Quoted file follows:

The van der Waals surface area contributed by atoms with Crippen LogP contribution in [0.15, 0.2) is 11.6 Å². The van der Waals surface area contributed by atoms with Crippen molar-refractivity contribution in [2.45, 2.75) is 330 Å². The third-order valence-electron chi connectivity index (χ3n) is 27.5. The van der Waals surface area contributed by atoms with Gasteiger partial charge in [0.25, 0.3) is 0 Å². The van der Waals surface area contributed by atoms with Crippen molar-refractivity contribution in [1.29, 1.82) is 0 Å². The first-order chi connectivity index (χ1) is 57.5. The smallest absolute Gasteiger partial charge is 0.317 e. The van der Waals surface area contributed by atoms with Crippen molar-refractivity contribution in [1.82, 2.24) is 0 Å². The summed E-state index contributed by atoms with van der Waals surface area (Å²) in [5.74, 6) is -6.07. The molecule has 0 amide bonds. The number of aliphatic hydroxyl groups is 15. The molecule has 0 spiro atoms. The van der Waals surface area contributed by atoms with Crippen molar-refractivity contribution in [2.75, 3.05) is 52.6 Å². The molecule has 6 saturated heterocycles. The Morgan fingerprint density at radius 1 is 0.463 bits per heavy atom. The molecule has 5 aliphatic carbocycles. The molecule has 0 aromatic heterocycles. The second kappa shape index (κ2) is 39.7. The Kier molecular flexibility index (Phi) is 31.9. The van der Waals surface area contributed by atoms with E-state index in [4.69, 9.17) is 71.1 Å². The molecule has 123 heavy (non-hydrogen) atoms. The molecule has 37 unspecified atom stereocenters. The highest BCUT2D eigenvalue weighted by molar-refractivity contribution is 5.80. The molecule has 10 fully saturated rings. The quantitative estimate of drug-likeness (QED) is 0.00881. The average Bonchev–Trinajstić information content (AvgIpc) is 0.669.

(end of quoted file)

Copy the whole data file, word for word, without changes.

The van der Waals surface area contributed by atoms with Crippen LogP contribution in [0.15, 0.2) is 11.6 Å². The van der Waals surface area contributed by atoms with Crippen molar-refractivity contribution in [2.45, 2.75) is 330 Å². The third-order valence-electron chi connectivity index (χ3n) is 27.5. The van der Waals surface area contributed by atoms with Gasteiger partial charge in [0.25, 0.3) is 0 Å². The van der Waals surface area contributed by atoms with Crippen molar-refractivity contribution in [1.29, 1.82) is 0 Å². The first-order chi connectivity index (χ1) is 57.5. The smallest absolute Gasteiger partial charge is 0.317 e. The van der Waals surface area contributed by atoms with Crippen molar-refractivity contribution in [1.82, 2.24) is 0 Å². The summed E-state index contributed by atoms with van der Waals surface area (Å²) in [5.74, 6) is -6.07. The molecule has 0 amide bonds. The number of aliphatic hydroxyl groups is 15. The molecule has 0 spiro atoms. The van der Waals surface area contributed by atoms with Crippen molar-refractivity contribution in [2.75, 3.05) is 52.6 Å². The molecule has 6 saturated heterocycles. The Morgan fingerprint density at radius 1 is 0.463 bits per heavy atom. The molecule has 5 aliphatic carbocycles. The molecule has 0 aromatic heterocycles. The second kappa shape index (κ2) is 39.7. The Kier molecular flexibility index (Phi) is 31.9. The van der Waals surface area contributed by atoms with E-state index in [4.69, 9.17) is 71.1 Å². The molecule has 123 heavy (non-hydrogen) atoms. The molecule has 37 unspecified atom stereocenters. The highest BCUT2D eigenvalue weighted by molar-refractivity contribution is 5.80. The molecule has 10 fully saturated rings. The quantitative estimate of drug-likeness (QED) is 0.00881. The average Bonchev–Trinajstić information content (AvgIpc) is 0.669.